Sounding Board – testing ideas and suggestions


Guide – showing how the University and associated systems work


Critical Friend – supporting, giving constructive feedback






Challenger – challenging assumptions, encouraging different ways of thinking


Adviser – to giving advice, however the mentee decides best to use that advice


Facilitator – supporting to help make things happen, highlighting opportunities, access to key people






Motivator – encouraging and motivating to achieve goals


Expert – a source of technical/professional knowledge


Goal setter – helping set and focus on goals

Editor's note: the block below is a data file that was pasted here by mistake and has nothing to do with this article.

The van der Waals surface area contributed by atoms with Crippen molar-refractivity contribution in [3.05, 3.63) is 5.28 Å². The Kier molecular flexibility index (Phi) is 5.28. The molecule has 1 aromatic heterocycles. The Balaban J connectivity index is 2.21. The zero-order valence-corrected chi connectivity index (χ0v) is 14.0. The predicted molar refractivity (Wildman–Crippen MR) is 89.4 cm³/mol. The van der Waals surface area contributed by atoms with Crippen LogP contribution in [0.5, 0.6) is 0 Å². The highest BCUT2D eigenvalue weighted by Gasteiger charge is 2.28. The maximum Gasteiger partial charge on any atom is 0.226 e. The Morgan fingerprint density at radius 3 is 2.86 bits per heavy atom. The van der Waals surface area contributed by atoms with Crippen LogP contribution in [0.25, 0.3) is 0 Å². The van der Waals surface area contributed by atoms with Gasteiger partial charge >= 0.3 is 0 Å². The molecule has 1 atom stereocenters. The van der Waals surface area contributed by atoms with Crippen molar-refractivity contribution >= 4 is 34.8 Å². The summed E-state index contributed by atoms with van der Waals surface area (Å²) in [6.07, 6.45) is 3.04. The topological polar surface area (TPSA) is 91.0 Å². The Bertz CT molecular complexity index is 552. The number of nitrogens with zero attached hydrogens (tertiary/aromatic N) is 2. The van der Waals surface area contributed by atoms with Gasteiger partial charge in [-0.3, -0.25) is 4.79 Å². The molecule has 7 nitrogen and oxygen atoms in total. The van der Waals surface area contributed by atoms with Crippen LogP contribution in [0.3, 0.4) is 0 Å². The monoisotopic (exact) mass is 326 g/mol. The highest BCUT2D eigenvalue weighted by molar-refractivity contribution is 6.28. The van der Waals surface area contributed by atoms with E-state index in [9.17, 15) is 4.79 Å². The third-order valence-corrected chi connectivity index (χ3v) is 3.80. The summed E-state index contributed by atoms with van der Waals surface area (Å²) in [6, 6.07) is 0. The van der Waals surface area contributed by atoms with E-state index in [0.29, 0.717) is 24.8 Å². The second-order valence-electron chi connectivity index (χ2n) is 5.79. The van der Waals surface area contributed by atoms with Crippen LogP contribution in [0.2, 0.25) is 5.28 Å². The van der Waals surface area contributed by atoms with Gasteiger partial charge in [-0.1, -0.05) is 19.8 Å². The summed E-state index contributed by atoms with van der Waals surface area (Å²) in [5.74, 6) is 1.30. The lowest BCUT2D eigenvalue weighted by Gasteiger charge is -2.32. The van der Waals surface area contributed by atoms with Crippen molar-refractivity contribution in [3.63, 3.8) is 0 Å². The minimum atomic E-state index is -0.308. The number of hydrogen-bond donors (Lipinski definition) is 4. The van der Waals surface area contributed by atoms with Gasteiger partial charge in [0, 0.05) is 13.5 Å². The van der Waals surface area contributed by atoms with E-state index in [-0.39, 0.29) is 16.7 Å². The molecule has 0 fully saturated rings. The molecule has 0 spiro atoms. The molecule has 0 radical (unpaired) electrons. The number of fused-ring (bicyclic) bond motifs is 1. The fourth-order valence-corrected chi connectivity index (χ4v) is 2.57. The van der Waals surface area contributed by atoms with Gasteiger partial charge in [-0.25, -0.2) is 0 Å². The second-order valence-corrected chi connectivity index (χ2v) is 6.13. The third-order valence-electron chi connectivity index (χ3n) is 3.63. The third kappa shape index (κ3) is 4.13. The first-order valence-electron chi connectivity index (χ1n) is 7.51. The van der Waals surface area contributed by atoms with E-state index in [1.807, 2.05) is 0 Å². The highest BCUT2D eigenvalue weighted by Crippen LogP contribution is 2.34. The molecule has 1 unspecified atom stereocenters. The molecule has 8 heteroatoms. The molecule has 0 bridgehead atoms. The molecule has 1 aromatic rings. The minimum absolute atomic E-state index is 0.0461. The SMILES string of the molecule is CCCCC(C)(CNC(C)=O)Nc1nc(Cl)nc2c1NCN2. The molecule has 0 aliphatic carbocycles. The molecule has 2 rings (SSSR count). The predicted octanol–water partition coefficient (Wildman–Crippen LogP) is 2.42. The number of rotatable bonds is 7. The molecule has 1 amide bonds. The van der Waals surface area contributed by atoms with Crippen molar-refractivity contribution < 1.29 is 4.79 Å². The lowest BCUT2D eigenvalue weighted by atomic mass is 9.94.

Ten ‘tips’ for being a successful mentor

  1. Take on the role of mentor only if you want to do it, you believe in its value and are willing and able to commit sufficient time to it.
  2. Discuss a mentoring agreement at the outset of the relationship to avoid potential misunderstanding later on.
  3. Invest time early on in the relationship to establish rapport and get to know the mentee.
  4. Recognise your own strengths and weaknesses in relation to the mentee’s development needs and be prepared to guide them to other sources of help if appropriate.  You are not expected to be an expert on every subject.
  5. Support the mentee in producing realistic development plans and goals.  Be honest; don’t support unrealistic expectations.  If the mentee’s plans and/or career aspirations are impractical or unreasonable then challenge them.
  6. Keep the relationship with your mentee on a professional level.  Be aware of and sensitive to potential misinterpretation in language and behaviour particularly where there are differences in gender.